My dog Cassie is dying. It’s not  a shocking or unexpected thing. She’s been dying since I’ve first met her, and I don’t mean this in an “everything alive will one day die” kinda thing. I first met the girl when she was 14 yrs old, she came to live with me permanently at nearly 16, she’s heading towards her 17th b’day, and the life expectancy for a lab is 12 years. She’s officially older than sin, she’s had a good innings, I’ve known all along this was coming, et cetera. But now she’s circling the drain at an increasing speed, and it’s going to boil down to two things: either she dies on me, or I will have to call it. And wise statements notwithstanding, this sucks.

I’m not sitting about obsessing about it. I’m still working, eating, sleeping, walking around, etc. She might be getting more hugs than normal, and perhaps more than she deems appropriate, but that’s about it. But it is a big deal, and it’s a load on my mind. As much as anything, it’s a practical issue; her needs are changing daily, and they don’t always match either what she wants (she’s a meathead) or what the rest of the pack needs. There’s a tendency to want to pander to her because This Could Be Her Last Day, but that wouldn’t be fair on the rest of the bunch. It’s my job to balance that, so I have to think about it. I’d be grossly neglecting my responsibilities if I didn’t.

So I think about it. When I put her to sleep at night, I wonder if she’s going to be there in the morning. When I wake up and find her still there, I wonder if today’s going to be the day. And then we get on and have the best day we can have. And then we do it all over again. And it’s hard.

A lot of the advice I get (unsolicited, as per usual these days) is to run away from all of that. Shouldn’t have taken her to the vets, so you I wouldn’t know, so I wouldn’t have to deal with it. Should just take her to the vets and let them make the call. Should have had her put down as soon as she got wobbly on her pins (even though she was otherwise perfectly happy? Yeah, right.). Shouldn’t have taken her in in the first place; she was always a heartache waiting to happen.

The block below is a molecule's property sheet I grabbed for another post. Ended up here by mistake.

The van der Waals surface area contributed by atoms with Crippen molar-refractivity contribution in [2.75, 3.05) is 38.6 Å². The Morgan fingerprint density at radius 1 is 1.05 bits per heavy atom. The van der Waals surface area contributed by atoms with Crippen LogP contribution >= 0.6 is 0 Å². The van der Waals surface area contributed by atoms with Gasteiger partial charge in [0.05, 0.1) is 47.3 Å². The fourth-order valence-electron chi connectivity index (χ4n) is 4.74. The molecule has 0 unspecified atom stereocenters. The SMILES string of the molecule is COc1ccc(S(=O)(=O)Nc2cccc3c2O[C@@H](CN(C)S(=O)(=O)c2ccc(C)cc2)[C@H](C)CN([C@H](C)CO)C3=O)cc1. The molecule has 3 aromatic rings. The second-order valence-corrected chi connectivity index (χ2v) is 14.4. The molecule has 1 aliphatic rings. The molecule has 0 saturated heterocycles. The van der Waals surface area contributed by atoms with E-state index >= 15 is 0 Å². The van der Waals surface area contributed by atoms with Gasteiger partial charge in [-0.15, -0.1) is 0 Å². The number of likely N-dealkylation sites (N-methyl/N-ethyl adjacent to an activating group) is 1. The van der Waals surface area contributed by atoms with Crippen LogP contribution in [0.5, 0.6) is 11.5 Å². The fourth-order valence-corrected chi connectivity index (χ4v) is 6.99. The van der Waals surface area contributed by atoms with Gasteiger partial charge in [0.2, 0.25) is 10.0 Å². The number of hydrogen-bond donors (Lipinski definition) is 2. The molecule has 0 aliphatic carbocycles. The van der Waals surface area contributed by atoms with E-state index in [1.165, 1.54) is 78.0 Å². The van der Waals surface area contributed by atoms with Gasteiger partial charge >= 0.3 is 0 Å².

There’s very few things I know, and one of them is that there’s no love like the love of an old dog. Dogs are born loving and, in the right circumstances, practice all their lives. Cassie emits a whole lot of high-grade love. I’m not going to turn away from it just because these days it hurts.

I’m pretty sure that’s OK. I’m pretty sure I’m meant to feel grief at the impending passing of an animal I’m attached to. I’m pretty sure I’m meant to get attached to animals who are part of my pack, even when I know from the onset that their life expectancy has already been exceeded. I’m pretty sure that I’m meant to worry about whether I’m handling this right; whether I’m doing the best I can for everyone involved. I’m pretty sure that loving comes with a whole bundle of joys and sorrows attached, and you can’t just pick the bits you want. Maybe that’s half of what love is: to buy into the entire package. Cassie probably knows, but she’s not telling. And I don’t fully understand the alternative. If I give up feeling my feelings, what am I leaving myself with?



One thought on “

  1. Our house has always been lucky, my dear wife just seems to have an affinity with our animals and has always chosen the best time. A 22 year old cat sitting facing a wall with a glazed look and kind of tittering back and forth like a metranome – it was time. Let your spidey sense lead you while holding back the emotional side as best you can is all you can do. You will do just fine I think.


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